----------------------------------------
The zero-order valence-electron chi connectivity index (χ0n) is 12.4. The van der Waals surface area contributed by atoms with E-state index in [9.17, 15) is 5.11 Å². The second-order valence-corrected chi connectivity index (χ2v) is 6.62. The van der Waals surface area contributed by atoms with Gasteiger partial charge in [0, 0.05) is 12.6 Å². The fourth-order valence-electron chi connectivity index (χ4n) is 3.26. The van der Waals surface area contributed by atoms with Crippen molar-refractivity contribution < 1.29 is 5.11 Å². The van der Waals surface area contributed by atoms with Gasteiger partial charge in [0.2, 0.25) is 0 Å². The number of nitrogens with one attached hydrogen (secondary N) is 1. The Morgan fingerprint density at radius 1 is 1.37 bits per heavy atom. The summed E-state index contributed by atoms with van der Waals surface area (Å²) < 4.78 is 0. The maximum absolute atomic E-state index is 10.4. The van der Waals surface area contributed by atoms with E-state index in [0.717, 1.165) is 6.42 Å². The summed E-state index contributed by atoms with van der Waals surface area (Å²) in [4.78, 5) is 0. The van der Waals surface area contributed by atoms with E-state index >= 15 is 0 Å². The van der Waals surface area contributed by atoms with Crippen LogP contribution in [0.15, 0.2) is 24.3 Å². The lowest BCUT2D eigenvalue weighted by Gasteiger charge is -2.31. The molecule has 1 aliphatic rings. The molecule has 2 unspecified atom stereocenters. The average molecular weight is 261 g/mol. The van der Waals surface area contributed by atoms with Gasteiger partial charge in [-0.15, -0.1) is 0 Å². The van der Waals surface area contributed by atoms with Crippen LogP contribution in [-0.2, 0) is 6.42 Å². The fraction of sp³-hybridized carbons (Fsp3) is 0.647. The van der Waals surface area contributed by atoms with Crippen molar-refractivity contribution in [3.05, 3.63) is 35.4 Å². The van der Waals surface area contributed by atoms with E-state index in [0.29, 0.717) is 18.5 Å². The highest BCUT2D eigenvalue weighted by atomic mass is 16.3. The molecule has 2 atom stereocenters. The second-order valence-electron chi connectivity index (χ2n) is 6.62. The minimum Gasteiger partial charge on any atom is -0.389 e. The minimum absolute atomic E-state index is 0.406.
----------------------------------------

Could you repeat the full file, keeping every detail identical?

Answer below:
The zero-order valence-electron chi connectivity index (χ0n) is 12.4. The van der Waals surface area contributed by atoms with E-state index in [9.17, 15) is 5.11 Å². The second-order valence-corrected chi connectivity index (χ2v) is 6.62. The van der Waals surface area contributed by atoms with Gasteiger partial charge in [0, 0.05) is 12.6 Å². The fourth-order valence-electron chi connectivity index (χ4n) is 3.26. The van der Waals surface area contributed by atoms with Crippen molar-refractivity contribution < 1.29 is 5.11 Å². The van der Waals surface area contributed by atoms with Gasteiger partial charge in [0.2, 0.25) is 0 Å². The number of nitrogens with one attached hydrogen (secondary N) is 1. The Morgan fingerprint density at radius 1 is 1.37 bits per heavy atom. The summed E-state index contributed by atoms with van der Waals surface area (Å²) < 4.78 is 0. The maximum absolute atomic E-state index is 10.4. The van der Waals surface area contributed by atoms with E-state index in [0.717, 1.165) is 6.42 Å². The summed E-state index contributed by atoms with van der Waals surface area (Å²) in [4.78, 5) is 0. The van der Waals surface area contributed by atoms with E-state index >= 15 is 0 Å². The van der Waals surface area contributed by atoms with Crippen LogP contribution in [0.15, 0.2) is 24.3 Å². The lowest BCUT2D eigenvalue weighted by Gasteiger charge is -2.31. The molecule has 1 aliphatic rings. The molecule has 2 unspecified atom stereocenters. The average molecular weight is 261 g/mol. The van der Waals surface area contributed by atoms with Gasteiger partial charge in [-0.15, -0.1) is 0 Å². The van der Waals surface area contributed by atoms with Crippen LogP contribution in [-0.2, 0) is 6.42 Å². The fraction of sp³-hybridized carbons (Fsp3) is 0.647. The van der Waals surface area contributed by atoms with Crippen molar-refractivity contribution in [3.05, 3.63) is 35.4 Å². The van der Waals surface area contributed by atoms with E-state index in [0.29, 0.717) is 18.5 Å². The highest BCUT2D eigenvalue weighted by atomic mass is 16.3. The molecule has 2 atom stereocenters. The second-order valence-electron chi connectivity index (χ2n) is 6.62. The minimum Gasteiger partial charge on any atom is -0.389 e. The minimum absolute atomic E-state index is 0.406.